Also, in regular Diablo III there were plans that dropped (you could think of them like schematics) that you could teach your Blacksmith to make you specific pieces of armor. Set pieces, Legendary weapons and armor, Rare weapons and armor, all sorts. With the Loot 2.0 patch (I’m unaware if these were there beforehand besides a few exclusive items that took forever to get and most people were unaware of them) specific monsters drop specific materials for crafting these Set armor pieces/Legendary weapons and armor.

Sublevel of Gameplay: Vendor NPCs:

So the vendor NPCs in Diablo III were ones that enhanced/made you gear. It was the Jewelcrafter and the Blacksmith. In Reaper of Souls, they have put in the Enchantress, who is able to reroll your gear.
The Blacksmith is able to learn new plans and make you gear. This gear is only really good up to a certain point, until you start getting Legendary plans and Armor set plans. Legendary plans have orange text and Set plans are green. In this fashion, set items are also green and Legendary items are also orange. This is the only real use the Blacksmith has in the end game besides repairing your gear and salvaging items for crafting material. I’m not going to get into the crafting material because it’s really self explanatory. I only ever use it for breaking down gear when I need materials at this point, because I’m stuck farming Legendary materials, which is another thing required by the Blacksmith as I mentioned before, to make Legendary gear.

The Jewelcrafter makes jewels for you to slot into your gear. Currently at the time of this writing a lot of people gripe about how much it costs to make the top jewels and I'm inclined to agree. It takes a lot of gold, many days of farming to be able to make those really nice gems to put in your gear. The Jewelcrafter also makes rings and necklaces, if you can find the required plans. There are currently no Legendary gems to speak of, but I believe the costs to make the top-tier gems are legendary in and of themselves...


The Enchantress is a new vendor in RoS, who is able to change stats on your gear and change your gear's looks so it looks like you have an entire set of gear. First I'll talk about changing stats.
As you can see by the little arrows next to the stat I changed there, it tells you, 'Hey, you've rerolled this stat and you can only reroll this stat from now on.' That's pretty much the trade you make when you reroll a stat, so make sure you read up on what you need to change before you roll it! I know I myself have made a few mistakes, unfortunately.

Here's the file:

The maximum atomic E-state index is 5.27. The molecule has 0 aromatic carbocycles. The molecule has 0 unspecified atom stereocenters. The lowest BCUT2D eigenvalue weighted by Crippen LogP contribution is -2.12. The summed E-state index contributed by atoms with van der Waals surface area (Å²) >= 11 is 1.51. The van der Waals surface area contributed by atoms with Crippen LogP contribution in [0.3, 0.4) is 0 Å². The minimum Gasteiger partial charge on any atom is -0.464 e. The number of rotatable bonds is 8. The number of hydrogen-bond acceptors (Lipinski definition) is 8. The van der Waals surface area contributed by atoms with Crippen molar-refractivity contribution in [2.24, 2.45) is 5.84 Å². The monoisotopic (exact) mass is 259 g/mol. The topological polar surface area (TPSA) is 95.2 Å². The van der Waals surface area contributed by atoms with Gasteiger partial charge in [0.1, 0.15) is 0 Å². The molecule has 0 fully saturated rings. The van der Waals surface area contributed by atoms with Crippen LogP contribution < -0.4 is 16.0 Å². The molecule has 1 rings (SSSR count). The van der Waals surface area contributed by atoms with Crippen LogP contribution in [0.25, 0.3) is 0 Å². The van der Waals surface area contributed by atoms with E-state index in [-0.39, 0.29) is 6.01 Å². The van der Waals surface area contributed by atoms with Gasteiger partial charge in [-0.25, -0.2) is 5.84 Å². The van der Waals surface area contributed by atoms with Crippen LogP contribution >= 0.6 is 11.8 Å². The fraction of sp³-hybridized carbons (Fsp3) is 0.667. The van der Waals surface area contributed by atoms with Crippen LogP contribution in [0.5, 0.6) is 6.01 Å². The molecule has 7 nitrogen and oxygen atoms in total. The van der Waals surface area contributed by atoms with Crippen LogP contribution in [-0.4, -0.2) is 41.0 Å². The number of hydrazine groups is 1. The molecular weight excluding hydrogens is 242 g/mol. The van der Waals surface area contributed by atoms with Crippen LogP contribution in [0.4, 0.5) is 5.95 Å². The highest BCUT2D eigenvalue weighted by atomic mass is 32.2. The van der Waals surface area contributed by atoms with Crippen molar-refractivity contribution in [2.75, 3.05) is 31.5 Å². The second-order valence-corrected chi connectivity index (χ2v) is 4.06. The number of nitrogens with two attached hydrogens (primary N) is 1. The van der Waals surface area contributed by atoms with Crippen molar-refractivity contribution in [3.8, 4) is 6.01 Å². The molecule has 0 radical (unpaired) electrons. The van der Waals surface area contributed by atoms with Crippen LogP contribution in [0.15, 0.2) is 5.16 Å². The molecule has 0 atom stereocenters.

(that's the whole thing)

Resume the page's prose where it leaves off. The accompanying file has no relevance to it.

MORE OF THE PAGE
The other thing the Enchantress has, as I mentioned, is the ability to make items look like other items.

Transmogrification as it's become known throughout gaming land here, is the ability to change items' looks from one skin to another. It's very popular in World of Warcraft and a lot of other games are using it now too. The way it works is you put an item up you want to change the look of, spend a bit of money depending on what you want it to look like, and wham-o! You've got yourself a fancy new-looking weapon! Keep in mind most of the cooler skins are Legendary weapons, however.

Sublevel of Gameplay: Voice Acting/Human Speech/Monster Noises:

So the voice acting in this is really well done. Tyrael's voice is the same as vanilla D3's, and they added a whole slew of new cast members to the game, so there's all new voices to be had. The sound quality of the voicing is excellent, and leaves no room for error in what the characters are saying, along with the subtitles that are there of course. The banter between your character and your sidekick NPC is oftentimes humorous with some seriousness in there, and they always comment on elite fights. Your NPC crafters also are voiced by different people and there's multiple topics to speak with them about, in all areas of the game, including the new Reaper of Souls town area.
The Blood Shard vendor is also a new vendor to Diablo III, and comes again with the Reaper of Souls expansion. The Blood Shard vendor is a vendor, for the Blood Shards you get obviously, from Nephelem Rifts and Bounty rewards. The rewards are random, you purchase armor items besides the rings and neckpieces for 5 BSs each, and the rings are 10 and neckpieces are 20. One-handed weapons are 15 and so are two-handed weapons. These apply for any class, and there are no discounts, ever. This is a good way to get some extra gear, if you're really lucky. I, myself, have only gotten one Legendary from the BS vendor and that's my current helmet, had it for awhile now. You don't spend BSs on anything else so you may as well just try and gamble and see what you get. I usually turn my excess gear I'm not going to use from the vendor into gold by selling it to a merchant vendor, or salvaging items to get materials for later or rerolling my current gear.

Graphics: